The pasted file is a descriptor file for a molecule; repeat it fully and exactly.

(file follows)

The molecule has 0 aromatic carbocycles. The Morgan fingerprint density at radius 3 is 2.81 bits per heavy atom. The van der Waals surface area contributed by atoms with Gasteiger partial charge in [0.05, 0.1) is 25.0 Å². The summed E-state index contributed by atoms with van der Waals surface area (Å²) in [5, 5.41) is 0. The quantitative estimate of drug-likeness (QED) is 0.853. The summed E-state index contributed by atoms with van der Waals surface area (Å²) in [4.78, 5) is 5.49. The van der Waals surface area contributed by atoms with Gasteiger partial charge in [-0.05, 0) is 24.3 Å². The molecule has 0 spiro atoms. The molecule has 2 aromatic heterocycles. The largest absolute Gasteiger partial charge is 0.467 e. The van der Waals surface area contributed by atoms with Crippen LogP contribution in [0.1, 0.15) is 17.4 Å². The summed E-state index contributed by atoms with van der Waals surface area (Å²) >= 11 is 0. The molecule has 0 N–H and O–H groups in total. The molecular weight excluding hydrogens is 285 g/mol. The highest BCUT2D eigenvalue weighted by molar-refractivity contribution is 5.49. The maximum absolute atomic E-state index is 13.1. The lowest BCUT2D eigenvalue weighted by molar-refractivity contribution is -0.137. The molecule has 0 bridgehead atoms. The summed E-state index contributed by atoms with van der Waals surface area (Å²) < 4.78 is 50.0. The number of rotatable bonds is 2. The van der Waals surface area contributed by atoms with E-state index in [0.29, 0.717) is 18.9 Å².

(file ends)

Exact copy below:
The molecule has 0 aromatic carbocycles. The Morgan fingerprint density at radius 3 is 2.81 bits per heavy atom. The van der Waals surface area contributed by atoms with Gasteiger partial charge in [0.05, 0.1) is 25.0 Å². The summed E-state index contributed by atoms with van der Waals surface area (Å²) in [5, 5.41) is 0. The quantitative estimate of drug-likeness (QED) is 0.853. The summed E-state index contributed by atoms with van der Waals surface area (Å²) in [4.78, 5) is 5.49. The van der Waals surface area contributed by atoms with Gasteiger partial charge in [-0.05, 0) is 24.3 Å². The molecule has 0 spiro atoms. The molecule has 2 aromatic heterocycles. The largest absolute Gasteiger partial charge is 0.467 e. The van der Waals surface area contributed by atoms with Crippen LogP contribution in [0.1, 0.15) is 17.4 Å². The summed E-state index contributed by atoms with van der Waals surface area (Å²) >= 11 is 0. The molecule has 0 N–H and O–H groups in total. The molecular weight excluding hydrogens is 285 g/mol. The highest BCUT2D eigenvalue weighted by molar-refractivity contribution is 5.49. The maximum absolute atomic E-state index is 13.1. The lowest BCUT2D eigenvalue weighted by molar-refractivity contribution is -0.137. The molecule has 0 bridgehead atoms. The summed E-state index contributed by atoms with van der Waals surface area (Å²) < 4.78 is 50.0. The number of rotatable bonds is 2. The van der Waals surface area contributed by atoms with E-state index in [0.29, 0.717) is 18.9 Å².